CORNERSTONE RESEARCH indices of securities class action filings characterize the intensity of securities litigation activity through time.
We group multiple litigation processes corresponding to the same underlying event (allegations of fraud resulting in stock price inflation and subsequent decline, etc) in one report card that we refer to as a "filing." We define the class period of the filing as the class period mentioned in the First Identified Complaint (according to the information in the Clearinghouse database). In most cases this class period corresponds to the first filed complaint or to the complaint that shows the most extensive class period.
Declines in market capitalization over extended periods may be driven by market, industry, and firm-specific factors. To the extent that the observed losses reflect factors unrelated to specific allegations in class action complaints, indices based on class period losses would not be representative of potential defendant exposure in class action litigation. DDL and MDL should not be considered indicators of liability or measures of potential damages. Instead, they estimate the impact of all the information revealed during or at the end of the class period, including information unrelated to the litigation.
For each filing we calculate two measures of decline in the market capitalization of traded common stock:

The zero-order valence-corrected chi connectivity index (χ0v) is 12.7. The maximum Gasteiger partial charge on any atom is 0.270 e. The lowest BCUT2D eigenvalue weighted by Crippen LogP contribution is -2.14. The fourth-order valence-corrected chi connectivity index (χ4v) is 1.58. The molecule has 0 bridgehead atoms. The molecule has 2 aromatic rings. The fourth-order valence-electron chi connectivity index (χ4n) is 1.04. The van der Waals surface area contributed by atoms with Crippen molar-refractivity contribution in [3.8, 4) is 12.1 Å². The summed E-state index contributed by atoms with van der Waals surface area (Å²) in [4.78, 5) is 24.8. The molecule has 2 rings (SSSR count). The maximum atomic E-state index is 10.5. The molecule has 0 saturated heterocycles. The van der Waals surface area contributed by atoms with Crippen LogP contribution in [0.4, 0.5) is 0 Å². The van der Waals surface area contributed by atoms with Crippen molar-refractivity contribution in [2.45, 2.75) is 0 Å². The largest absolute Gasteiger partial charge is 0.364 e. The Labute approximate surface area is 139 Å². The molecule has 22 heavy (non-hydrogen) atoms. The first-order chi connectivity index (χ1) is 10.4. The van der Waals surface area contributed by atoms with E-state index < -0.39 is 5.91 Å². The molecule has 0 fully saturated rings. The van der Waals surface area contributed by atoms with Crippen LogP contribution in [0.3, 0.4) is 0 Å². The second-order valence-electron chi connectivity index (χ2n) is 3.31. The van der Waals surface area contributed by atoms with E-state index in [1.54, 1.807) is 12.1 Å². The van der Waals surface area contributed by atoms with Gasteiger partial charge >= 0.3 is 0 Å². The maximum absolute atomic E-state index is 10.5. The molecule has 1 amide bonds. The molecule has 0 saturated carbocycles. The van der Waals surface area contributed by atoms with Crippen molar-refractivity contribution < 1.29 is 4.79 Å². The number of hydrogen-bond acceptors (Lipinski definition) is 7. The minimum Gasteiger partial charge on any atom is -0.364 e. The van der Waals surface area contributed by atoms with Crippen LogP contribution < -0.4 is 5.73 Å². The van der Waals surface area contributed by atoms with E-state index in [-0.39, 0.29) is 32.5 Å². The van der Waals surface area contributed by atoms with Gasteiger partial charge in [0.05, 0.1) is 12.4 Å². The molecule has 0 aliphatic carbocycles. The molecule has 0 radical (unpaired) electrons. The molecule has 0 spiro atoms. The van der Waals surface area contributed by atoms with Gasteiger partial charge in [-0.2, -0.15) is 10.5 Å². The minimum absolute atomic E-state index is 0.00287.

The indices exclude IPO Allocation, Analyst, and Mutual Fund Filings. The following indices describe litigation activity:
The number of class action filings across federal and state venues.
DDL is the dollar value change in the defendant firm's market capitalization between the trading day immediately preceding the end of the class period and the trading day immediately following the end of the class period.*
MDL is the dollar value change in the defendant firm's market capitalization from the trading day with the highest market capitalization during the class period to the trading day immediately following the end of the class period.*
Percentage of Companies Subject to New Core Filings
The percentage of S&P 500 companies that were subject to new core securities class actions in federal court during the year.
Percentage of Market Capitalization Subject to New Core Filings
The percentage of total S&P 500 market capitalization that was subject to new core securities class actions in federal court during the year.
The aggregate Dollar Loss on Offered Shares (DLOS) for federal Section 11-only filings and 1933 Act cases filed in state courts.